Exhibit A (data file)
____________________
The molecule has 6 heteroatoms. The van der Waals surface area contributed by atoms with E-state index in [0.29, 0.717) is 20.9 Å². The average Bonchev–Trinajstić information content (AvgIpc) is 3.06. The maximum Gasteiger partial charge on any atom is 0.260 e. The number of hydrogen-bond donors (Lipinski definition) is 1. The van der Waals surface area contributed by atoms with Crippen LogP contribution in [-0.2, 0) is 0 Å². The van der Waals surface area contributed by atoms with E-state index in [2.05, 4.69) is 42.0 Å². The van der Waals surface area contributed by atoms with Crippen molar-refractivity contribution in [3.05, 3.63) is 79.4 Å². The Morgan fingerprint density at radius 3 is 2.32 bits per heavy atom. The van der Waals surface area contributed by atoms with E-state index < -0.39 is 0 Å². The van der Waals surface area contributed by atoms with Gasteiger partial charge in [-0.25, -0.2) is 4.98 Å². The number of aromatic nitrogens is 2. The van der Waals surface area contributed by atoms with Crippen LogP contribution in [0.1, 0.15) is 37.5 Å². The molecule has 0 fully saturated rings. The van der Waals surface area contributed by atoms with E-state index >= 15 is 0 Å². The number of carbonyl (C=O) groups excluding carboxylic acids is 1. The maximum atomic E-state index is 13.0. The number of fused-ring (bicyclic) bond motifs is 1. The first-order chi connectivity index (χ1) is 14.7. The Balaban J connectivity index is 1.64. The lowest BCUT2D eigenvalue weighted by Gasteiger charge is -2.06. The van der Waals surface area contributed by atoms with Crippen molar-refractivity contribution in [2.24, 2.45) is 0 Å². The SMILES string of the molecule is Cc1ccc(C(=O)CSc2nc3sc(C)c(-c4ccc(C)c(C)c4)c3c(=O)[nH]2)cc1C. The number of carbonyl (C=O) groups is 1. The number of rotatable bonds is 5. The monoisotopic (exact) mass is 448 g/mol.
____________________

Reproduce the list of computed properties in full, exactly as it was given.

The molecule has 6 heteroatoms. The van der Waals surface area contributed by atoms with E-state index in [0.29, 0.717) is 20.9 Å². The average Bonchev–Trinajstić information content (AvgIpc) is 3.06. The maximum Gasteiger partial charge on any atom is 0.260 e. The number of hydrogen-bond donors (Lipinski definition) is 1. The van der Waals surface area contributed by atoms with Crippen LogP contribution in [-0.2, 0) is 0 Å². The van der Waals surface area contributed by atoms with E-state index in [2.05, 4.69) is 42.0 Å². The van der Waals surface area contributed by atoms with Crippen molar-refractivity contribution in [3.05, 3.63) is 79.4 Å². The Morgan fingerprint density at radius 3 is 2.32 bits per heavy atom. The van der Waals surface area contributed by atoms with E-state index < -0.39 is 0 Å². The van der Waals surface area contributed by atoms with Gasteiger partial charge in [-0.25, -0.2) is 4.98 Å². The number of aromatic nitrogens is 2. The van der Waals surface area contributed by atoms with Crippen LogP contribution in [0.1, 0.15) is 37.5 Å². The molecule has 0 fully saturated rings. The van der Waals surface area contributed by atoms with E-state index >= 15 is 0 Å². The number of carbonyl (C=O) groups excluding carboxylic acids is 1. The maximum atomic E-state index is 13.0. The number of fused-ring (bicyclic) bond motifs is 1. The first-order chi connectivity index (χ1) is 14.7. The Balaban J connectivity index is 1.64. The lowest BCUT2D eigenvalue weighted by Gasteiger charge is -2.06. The van der Waals surface area contributed by atoms with Crippen molar-refractivity contribution in [2.24, 2.45) is 0 Å². The SMILES string of the molecule is Cc1ccc(C(=O)CSc2nc3sc(C)c(-c4ccc(C)c(C)c4)c3c(=O)[nH]2)cc1C. The number of carbonyl (C=O) groups is 1. The number of rotatable bonds is 5. The monoisotopic (exact) mass is 448 g/mol.